By investing in a healthy ecosystem, Jeff Bezos managed to give Amazon a seven year head start on its competition. It took guts, it took money, and it took some time, but in the end the turnaround, which started with the following memo, saved everyone loads of time:
“All service interfaces, without exception, must be designed from the ground up to be externalizable. That is to say, the team must plan and design to be able to expose the interface to developers in the outside world. No exceptions.” - Jeff.
The new approach drastically cut back the time it took to test and deploy new features and add functionality from months to just days.
The fewer our choices, the higher our productivity
Unlike the Rolling Stones may have claimed, time is not on our side. In fact, it’s far from it. And as the bombardment of signs that we face on the daily continues to rise, it jeopardizes our decision-making process. After all, research has shown that, the fewer choices we have to make, the better those choices are. It is the reason why President Obama always wore the same suit, and Steve Jobs sported his signature blue jeans- and black turtleneck chic. Omitting the choice of what outfit to wear in the morning is already one decision less each day. Just as we are limited in our time and attention span, we are limited in making (good) choices.
Considering that a lot of our time is spent in working environments, most of our choices are made during work hours. So not only it is in the business’ best interest to save their consumers some time, but to also apply these same principles to the workforce.
In modern companies we see that the biggest wastes of time happen around the IT department. With many IT teams greatly understaffed, the business usually has to wait weeks -- and even months -- before their ideas can come to fruition. In other words: it takes them way too long to get from point A to B because IT represents a major bottleneck.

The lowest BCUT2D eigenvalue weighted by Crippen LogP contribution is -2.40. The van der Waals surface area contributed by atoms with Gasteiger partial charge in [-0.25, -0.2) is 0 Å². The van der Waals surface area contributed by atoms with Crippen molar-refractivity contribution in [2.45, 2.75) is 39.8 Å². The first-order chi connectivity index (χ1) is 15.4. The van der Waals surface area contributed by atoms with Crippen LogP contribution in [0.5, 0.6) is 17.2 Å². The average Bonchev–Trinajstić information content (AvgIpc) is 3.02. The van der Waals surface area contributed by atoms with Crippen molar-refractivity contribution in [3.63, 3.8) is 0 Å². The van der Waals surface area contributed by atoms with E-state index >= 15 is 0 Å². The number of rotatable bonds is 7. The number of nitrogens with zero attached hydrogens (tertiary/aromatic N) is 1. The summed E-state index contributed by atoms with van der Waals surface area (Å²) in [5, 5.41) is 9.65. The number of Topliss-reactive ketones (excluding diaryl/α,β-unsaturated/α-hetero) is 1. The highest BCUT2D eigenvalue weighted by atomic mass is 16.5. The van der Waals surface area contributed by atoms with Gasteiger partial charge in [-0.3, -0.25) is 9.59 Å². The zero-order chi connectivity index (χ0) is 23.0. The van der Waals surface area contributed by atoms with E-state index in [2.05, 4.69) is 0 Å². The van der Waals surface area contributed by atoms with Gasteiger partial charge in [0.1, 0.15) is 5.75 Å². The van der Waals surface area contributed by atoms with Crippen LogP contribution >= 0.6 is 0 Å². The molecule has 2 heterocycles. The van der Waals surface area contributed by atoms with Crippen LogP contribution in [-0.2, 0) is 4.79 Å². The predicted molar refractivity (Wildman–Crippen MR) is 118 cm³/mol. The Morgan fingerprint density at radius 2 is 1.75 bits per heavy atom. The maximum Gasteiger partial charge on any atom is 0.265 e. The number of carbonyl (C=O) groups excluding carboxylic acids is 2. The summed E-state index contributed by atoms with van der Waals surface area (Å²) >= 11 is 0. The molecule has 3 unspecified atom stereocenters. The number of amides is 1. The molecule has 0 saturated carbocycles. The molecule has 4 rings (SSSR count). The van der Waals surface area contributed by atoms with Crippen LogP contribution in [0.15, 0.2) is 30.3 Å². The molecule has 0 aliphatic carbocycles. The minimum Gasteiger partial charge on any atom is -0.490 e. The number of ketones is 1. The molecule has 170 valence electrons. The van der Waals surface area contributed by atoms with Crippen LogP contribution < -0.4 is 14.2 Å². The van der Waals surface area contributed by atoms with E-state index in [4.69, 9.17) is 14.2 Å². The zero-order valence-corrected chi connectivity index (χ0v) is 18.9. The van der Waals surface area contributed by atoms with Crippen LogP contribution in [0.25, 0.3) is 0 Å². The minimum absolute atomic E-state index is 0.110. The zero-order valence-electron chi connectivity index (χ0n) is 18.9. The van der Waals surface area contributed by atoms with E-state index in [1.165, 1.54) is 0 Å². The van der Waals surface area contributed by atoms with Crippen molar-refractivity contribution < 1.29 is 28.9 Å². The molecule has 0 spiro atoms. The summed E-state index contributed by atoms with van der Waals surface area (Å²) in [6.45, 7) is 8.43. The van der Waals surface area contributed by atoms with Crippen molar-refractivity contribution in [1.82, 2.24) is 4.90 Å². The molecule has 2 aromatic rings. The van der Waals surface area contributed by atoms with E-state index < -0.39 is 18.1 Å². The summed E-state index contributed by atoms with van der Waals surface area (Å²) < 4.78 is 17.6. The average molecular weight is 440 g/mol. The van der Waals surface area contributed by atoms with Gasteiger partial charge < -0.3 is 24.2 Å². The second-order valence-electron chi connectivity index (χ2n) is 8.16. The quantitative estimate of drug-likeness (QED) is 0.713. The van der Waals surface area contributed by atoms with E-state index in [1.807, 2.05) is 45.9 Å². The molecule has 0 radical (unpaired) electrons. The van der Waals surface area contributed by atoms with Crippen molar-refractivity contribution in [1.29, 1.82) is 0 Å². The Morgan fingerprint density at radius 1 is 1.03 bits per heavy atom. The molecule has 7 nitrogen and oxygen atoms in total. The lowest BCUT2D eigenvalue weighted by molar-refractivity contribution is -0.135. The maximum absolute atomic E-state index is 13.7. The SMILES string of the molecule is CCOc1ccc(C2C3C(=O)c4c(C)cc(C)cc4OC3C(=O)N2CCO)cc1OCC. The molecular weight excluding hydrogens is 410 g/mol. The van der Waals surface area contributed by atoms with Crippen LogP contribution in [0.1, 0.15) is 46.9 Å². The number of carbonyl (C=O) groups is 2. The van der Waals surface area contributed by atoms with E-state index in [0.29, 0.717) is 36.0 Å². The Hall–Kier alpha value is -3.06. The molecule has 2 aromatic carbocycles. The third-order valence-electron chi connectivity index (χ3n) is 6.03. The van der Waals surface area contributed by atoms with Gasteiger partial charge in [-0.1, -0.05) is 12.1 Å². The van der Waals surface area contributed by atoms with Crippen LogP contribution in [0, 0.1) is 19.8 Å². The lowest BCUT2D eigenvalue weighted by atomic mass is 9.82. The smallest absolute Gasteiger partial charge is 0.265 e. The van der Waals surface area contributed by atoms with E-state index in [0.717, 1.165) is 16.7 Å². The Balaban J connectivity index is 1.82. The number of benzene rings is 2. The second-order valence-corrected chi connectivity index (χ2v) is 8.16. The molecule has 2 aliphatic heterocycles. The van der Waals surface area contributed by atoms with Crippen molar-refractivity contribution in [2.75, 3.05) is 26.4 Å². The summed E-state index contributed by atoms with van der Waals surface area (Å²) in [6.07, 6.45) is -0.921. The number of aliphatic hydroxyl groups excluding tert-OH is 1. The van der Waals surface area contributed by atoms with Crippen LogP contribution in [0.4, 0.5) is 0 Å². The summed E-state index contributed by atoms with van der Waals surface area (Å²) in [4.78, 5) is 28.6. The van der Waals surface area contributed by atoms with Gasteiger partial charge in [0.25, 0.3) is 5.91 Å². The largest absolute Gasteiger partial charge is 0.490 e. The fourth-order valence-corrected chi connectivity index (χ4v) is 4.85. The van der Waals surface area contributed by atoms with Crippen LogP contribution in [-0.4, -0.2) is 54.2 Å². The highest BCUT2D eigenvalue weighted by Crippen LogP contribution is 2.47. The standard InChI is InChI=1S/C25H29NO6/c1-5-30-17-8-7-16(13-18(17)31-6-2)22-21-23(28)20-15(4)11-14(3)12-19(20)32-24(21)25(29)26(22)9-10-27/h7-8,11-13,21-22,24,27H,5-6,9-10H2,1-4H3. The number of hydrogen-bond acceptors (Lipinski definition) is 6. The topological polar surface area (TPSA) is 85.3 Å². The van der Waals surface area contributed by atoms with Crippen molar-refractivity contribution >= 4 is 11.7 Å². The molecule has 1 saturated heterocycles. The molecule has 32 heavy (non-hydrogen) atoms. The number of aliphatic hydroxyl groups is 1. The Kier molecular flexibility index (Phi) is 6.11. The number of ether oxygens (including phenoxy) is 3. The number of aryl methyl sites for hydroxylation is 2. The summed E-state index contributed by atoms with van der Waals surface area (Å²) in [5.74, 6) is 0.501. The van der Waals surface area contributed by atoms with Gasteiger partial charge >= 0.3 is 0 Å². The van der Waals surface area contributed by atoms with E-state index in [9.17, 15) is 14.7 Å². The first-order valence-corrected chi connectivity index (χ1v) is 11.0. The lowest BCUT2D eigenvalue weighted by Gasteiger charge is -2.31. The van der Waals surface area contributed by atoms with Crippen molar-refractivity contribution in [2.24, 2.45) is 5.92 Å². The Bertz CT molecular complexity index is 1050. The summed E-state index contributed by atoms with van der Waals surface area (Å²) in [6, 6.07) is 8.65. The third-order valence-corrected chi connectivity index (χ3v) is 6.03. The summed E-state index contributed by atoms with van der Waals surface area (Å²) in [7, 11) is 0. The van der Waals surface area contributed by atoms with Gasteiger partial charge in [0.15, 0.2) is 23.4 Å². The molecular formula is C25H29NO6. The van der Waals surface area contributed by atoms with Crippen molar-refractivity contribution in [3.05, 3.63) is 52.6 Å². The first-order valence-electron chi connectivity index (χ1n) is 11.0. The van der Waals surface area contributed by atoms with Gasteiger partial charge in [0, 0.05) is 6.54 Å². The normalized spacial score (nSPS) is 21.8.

As a result, businesses have trouble compounding their time in order to create an innovation moat that allows them to stay ahead of the competition. In many cases, there is hardly any room left to innovate.
There's no code like no-code
The problem of time limitation lies not so much in the shortage of skilled developers, but in the misalignment between the business and IT. But no longer do businesspeople have to wait in line for hours before their ideas can get executed. No longer do they have to be dependent upon IT to kickstart their ideas and solutions to their existing problems.
Because with the introduction of no-code development platforms, the barriers of what it takes to prototype customized business applications are fading fast. This means that anyone in the business can now add to the innovation of the IT team by building their own solution. Not by writing code, but by clicking, dragging and dropping virtual building blocks that combined can form the foundation of new applications.
Not only does this save the business a sh*tload of time. It also helps to create a better user experience for employees, giving them the sensation that they are actually contributing to the growth of the company and knowing exactly what ‘Greater Good’ they together are working towards. These new workforce heroes are known as the Citizen Developers, and it’s about time they’ve showed up!
So, just as time has become more precious than ever for today’s consumer, it has become just as precious for today’s employee. And perhaps it has become even more precious for today’s business. Because, just think of it this way:
Every second you save, is another second you can add to your innovation.
Want to know how the Betty Blocks platform can add to your business' innovation?